They now provide the funds and shock troops for liberal Democrats in elections and bogus counter-tea party rallies and have a clear interest in expanded government. This occurs not just at the federal level but in states and localities as well. For example, in suburbs teachers unions, apart from screwing up education and resisting reform, regularly dominate school budget votes that constantly increase taxes because few others bother to vote and opponents aren’t organized. California is going broke with absurdly high pension obligations. It is possible for a prison guard to retire at 50 and receive a pension equivalent to 90% of their last salary. New York is not far behind.

These unsustainable benefits were granted in part because of influence in state legislatures, and because public employment allegedly pays less than private employment. This is no longer true so we have the preposterous situation of people making less being taxed to maintain people making more than they are. Furthermore government priorities are warped from what would otherwise be in the public interest by this insidious influence.

Unless the grip of these unions is broken the cost of government will become increasingly onerous and its expansion will be unchecked. Thus one of the first priorities of true reformers must be to break these unions, for that is where much of the pressure on government expenditures is coming from.

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January 23, 2010 at 10:52 PM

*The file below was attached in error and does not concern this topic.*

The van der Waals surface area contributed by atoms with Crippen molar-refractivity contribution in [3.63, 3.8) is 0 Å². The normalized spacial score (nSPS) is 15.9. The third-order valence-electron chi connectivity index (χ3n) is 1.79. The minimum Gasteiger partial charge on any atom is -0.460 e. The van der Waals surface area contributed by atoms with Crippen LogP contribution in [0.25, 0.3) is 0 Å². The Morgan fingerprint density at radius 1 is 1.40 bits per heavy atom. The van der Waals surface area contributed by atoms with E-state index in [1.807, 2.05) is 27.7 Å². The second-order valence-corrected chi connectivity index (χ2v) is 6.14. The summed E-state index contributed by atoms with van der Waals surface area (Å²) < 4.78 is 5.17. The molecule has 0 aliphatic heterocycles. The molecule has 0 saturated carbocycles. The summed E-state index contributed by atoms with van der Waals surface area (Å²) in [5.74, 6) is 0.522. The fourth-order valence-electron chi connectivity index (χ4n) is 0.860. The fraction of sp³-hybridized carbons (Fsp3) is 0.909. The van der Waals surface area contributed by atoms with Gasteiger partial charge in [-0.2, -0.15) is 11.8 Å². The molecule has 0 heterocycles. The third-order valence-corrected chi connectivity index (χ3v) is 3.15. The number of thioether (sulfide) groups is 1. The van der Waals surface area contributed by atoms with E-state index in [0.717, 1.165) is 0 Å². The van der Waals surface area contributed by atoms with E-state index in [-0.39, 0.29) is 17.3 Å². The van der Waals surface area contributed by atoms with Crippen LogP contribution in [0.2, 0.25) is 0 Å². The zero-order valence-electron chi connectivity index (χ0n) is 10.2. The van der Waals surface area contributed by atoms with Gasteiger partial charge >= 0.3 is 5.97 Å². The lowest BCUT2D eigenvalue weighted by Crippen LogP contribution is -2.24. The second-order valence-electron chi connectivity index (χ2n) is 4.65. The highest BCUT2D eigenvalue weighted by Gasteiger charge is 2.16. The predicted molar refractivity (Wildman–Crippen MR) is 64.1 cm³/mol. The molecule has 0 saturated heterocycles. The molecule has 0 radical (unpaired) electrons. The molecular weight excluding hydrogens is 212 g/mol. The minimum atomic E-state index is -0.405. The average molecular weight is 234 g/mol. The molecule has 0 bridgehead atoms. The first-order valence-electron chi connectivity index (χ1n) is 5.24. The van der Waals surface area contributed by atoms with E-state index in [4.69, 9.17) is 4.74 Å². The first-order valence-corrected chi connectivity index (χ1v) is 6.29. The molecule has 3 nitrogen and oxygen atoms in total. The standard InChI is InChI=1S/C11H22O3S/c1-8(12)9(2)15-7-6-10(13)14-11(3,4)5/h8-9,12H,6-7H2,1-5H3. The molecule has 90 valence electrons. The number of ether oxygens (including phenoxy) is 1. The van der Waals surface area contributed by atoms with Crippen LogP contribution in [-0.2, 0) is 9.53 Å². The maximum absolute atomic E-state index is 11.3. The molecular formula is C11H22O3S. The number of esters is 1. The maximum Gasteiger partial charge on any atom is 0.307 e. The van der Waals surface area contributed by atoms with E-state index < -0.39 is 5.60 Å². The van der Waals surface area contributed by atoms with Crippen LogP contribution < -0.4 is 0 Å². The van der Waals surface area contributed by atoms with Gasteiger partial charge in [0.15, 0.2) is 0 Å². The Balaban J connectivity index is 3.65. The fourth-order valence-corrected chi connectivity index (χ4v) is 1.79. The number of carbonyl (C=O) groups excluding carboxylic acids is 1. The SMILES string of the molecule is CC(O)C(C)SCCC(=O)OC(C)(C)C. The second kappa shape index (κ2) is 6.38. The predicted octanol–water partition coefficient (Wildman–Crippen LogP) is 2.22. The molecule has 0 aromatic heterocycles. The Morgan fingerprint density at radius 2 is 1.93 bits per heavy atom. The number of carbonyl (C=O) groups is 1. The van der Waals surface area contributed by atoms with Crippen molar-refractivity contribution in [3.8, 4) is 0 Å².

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Having lost popular support for their socialist agenda watch the administration and Democratic congress try to gain traction by focusing on a new target- Wall Street. This new “populism” will be an attempt to tap into public anger about the economy and divert attention from the fact that they have done nothing to improve it. “Wall Street” is a euphemism for the bankers and financial industry.

There are a few problems with this tactic. First of all Wall Street like most big corporations has no political principles. It simply goes with the flow. If there is money to be made by dealing with the government that’s where they’ll go. Many on Wall Street were quite comfortable with Obama. In fact Wall Street gave more money to the Democrats in the last election cycle than Republicans. Are they going to bite the hands that feed them? So just how real is this populist attack on Wall Street likely to be? It will amount to little more than divisive rhetoric.

Second, any action will involve punishing the banks for doing what the government wanted them to do. It was the government that forced the banks to make loans to unqualified borrowers in order to expand home ownership through the Community Reinvestment Act and other instruments. I don’t like derivatives and other exotic financial instruments, but insofar as they deal with mortgages they are government-inspired, particularly with low interest rates maintained by the Federal Reserve. Easy money and credit forced by the government had the effect of inflating real estate prices to unsustainable levels.

Third is the myth of the bailout, which assumes that Wall Street somehow obtained billions of dollars of taxpayer funds and then walked off with them or paid themselves bonuses. The truth is that Wall Street received no grants, no gifts of taxpayer funds. They received loans to shore up the financial system, even if they didn’t want or need them in many cases. Most of these loans have been paid back with interest. The only money not coming back is what the government gave to the auto industry, which has nothing to do with Wall Street. So Wall Street has not gotten any benefit from the government, and in fact is having to eat huge losses on government-inspired loans.